“It’s a community eyesore,” Baumgarten said Tuesday, adding that he expected the demolition to take between two to three months. “It’s right on the gateway to Bristol. When people get off the (SEPTA) train one of the first things they see is the powerhouse.”
Bob White, executive director of the Bucks County Redevelopment Authority, agrees.
“It’s in deteriorating condition. Pieces are falling off,” he said Tuesday. “This deal is a win-win for everyone involved.”

The RDA has owned the property on and off for about 10 years. At one point, it was suggested that it be part of the Mercer Museum in Doylestown. Then, a condominium development was in the works, and the RDA sold the property to the housing developer for $200,000. But that plan fell through, so the borough bought it back.

“At the end it looks like we will be out $200,000,” White said, adding that to rehab the building could cost upwards of $5 million. “We could be out more than $500,000 if we tore it down. The only way that piece of land could be sold is by tearing down the building and that can cost $400,000. And if you sell it, that property won’t sell for what you’ve spent on tearing it down. Selling it for $200,000 to $250,000 is stretching it. It’s not even half an acre of ground.”

Baumgarten’s family rented space for a textile business at Grundy Commons in 1961. Then, in December 1981, Baumgarten bought Grundy Commons. He rents building space to more than 20 businesses from a ballet studio to an engineering firm.
He could use the extra parking.

Frederic [Fred] H. Baumgarten
The Grundy Commons
Man for All Reasons
by Cate Murway

Success or failure is not a matter of luck, circumstances, fate, or any of the other tiresome old clichés. Those are only excuses. The power to achieve the life of your dreams is in your hands—and the first step toward activating it is identifying the specific goals that will make your dreams real. After all, it’s much easier to get what you want out of life when you know where you’re going.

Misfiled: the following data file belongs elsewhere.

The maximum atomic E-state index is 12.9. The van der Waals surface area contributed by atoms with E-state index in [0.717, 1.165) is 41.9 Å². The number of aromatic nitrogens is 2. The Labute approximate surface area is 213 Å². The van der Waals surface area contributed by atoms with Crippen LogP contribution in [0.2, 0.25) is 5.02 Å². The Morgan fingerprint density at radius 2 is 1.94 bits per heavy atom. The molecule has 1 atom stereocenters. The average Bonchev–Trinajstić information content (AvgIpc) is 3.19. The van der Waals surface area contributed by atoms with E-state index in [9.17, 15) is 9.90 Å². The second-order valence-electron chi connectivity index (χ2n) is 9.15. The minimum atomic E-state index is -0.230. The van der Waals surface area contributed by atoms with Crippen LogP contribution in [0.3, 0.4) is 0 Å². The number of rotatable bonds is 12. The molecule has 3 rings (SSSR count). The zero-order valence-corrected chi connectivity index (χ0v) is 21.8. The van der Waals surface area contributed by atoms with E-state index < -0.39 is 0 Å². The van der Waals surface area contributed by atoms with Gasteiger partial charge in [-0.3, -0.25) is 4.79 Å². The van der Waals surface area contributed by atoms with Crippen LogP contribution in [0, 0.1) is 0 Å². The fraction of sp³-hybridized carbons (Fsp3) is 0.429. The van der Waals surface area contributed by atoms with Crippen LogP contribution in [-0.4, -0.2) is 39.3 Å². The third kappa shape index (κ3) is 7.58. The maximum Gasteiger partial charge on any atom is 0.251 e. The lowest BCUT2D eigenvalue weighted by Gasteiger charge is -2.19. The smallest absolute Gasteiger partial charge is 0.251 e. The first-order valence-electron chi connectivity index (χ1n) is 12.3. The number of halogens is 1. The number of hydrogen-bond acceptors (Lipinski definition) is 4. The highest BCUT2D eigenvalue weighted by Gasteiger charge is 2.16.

Frederic [Fred] H. Baumgarten, Ramaz and Franklin Schools/George Washington University ‘71 /Harvard Graduate School of Business Administration, is a principled man with enormous energy, a powerful personality with personal charisma and a towering intellect. He purchased and then custom renovated portions of the “National Register of Historic Places” Grundy Industrial Complex, 120,000 square feet of which Majestic Mills has rented since the 1960's. The complex, a half-hour drive northeast of Philadelphia, at the corner of Canal and Jefferson Streets is a 335,000-square-foot four-building former woolen mill and he has given it a regenerated life. These buildings were structurally very sound but functionally designed for a different era but he has made them relevant to the 21st century. Fred has provided a new source of fully sprinklered office, warehouse and distribution flex space with varying ceiling heights and panoramic views suitable for dimensions ranging in size from 2,000 square feet to more than 31,000 square feet, competitively priced. All spaces are serviced by freight elevators and have ground level access to tailgate loading docks. Office areas, some with spectacular views, have high-speed connectivity and could be used for call centers, customer service, back-office processing, shared office or any variety of other operations. The interconnected building complex surrounding a courtyard, upper levels are serviced by passenger elevators, is located across the street from the SEPTA regional rail line, within two miles of I-95 and less than a mile from PA Route 13.The convenience is unparalleled. The scenic Delaware Canal Park lies adjacent and the upper floors, entire 7th floor is surrounded by windows, provide some of the finest views in Lower Bucks County. A flagpole tops the signature trademark, a four-sided lighted clock tower. The impressive Grundy Commons is located within the Bristol Borough Enterprise Zone, offering special opportunities and incentives for companies locating in the Zone. Their primary mission is to provide the coordination and communication between the business community involved in industrial, manufacturing and export services and the public sector. Fortunately, there is still some space available!